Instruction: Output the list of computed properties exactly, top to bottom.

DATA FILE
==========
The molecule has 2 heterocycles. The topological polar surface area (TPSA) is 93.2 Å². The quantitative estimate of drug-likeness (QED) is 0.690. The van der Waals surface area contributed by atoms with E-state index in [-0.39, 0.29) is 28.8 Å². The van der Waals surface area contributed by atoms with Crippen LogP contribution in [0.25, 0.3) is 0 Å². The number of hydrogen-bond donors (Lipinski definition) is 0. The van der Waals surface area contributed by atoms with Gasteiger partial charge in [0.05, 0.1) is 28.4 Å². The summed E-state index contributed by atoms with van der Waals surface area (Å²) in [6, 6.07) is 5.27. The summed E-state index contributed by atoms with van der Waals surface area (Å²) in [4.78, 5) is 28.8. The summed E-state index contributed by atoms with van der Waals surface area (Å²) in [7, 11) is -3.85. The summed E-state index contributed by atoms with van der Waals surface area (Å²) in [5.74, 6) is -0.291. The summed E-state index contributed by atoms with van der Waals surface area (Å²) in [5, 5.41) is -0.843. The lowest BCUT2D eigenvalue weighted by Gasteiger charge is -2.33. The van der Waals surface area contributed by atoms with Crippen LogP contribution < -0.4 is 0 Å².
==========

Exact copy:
The molecule has 2 heterocycles. The topological polar surface area (TPSA) is 93.2 Å². The quantitative estimate of drug-likeness (QED) is 0.690. The van der Waals surface area contributed by atoms with E-state index in [-0.39, 0.29) is 28.8 Å². The van der Waals surface area contributed by atoms with Crippen LogP contribution in [0.25, 0.3) is 0 Å². The number of hydrogen-bond donors (Lipinski definition) is 0. The van der Waals surface area contributed by atoms with Gasteiger partial charge in [0.05, 0.1) is 28.4 Å². The summed E-state index contributed by atoms with van der Waals surface area (Å²) in [6, 6.07) is 5.27. The summed E-state index contributed by atoms with van der Waals surface area (Å²) in [4.78, 5) is 28.8. The summed E-state index contributed by atoms with van der Waals surface area (Å²) in [7, 11) is -3.85. The summed E-state index contributed by atoms with van der Waals surface area (Å²) in [5.74, 6) is -0.291. The summed E-state index contributed by atoms with van der Waals surface area (Å²) in [5, 5.41) is -0.843. The lowest BCUT2D eigenvalue weighted by Gasteiger charge is -2.33. The van der Waals surface area contributed by atoms with Crippen LogP contribution < -0.4 is 0 Å².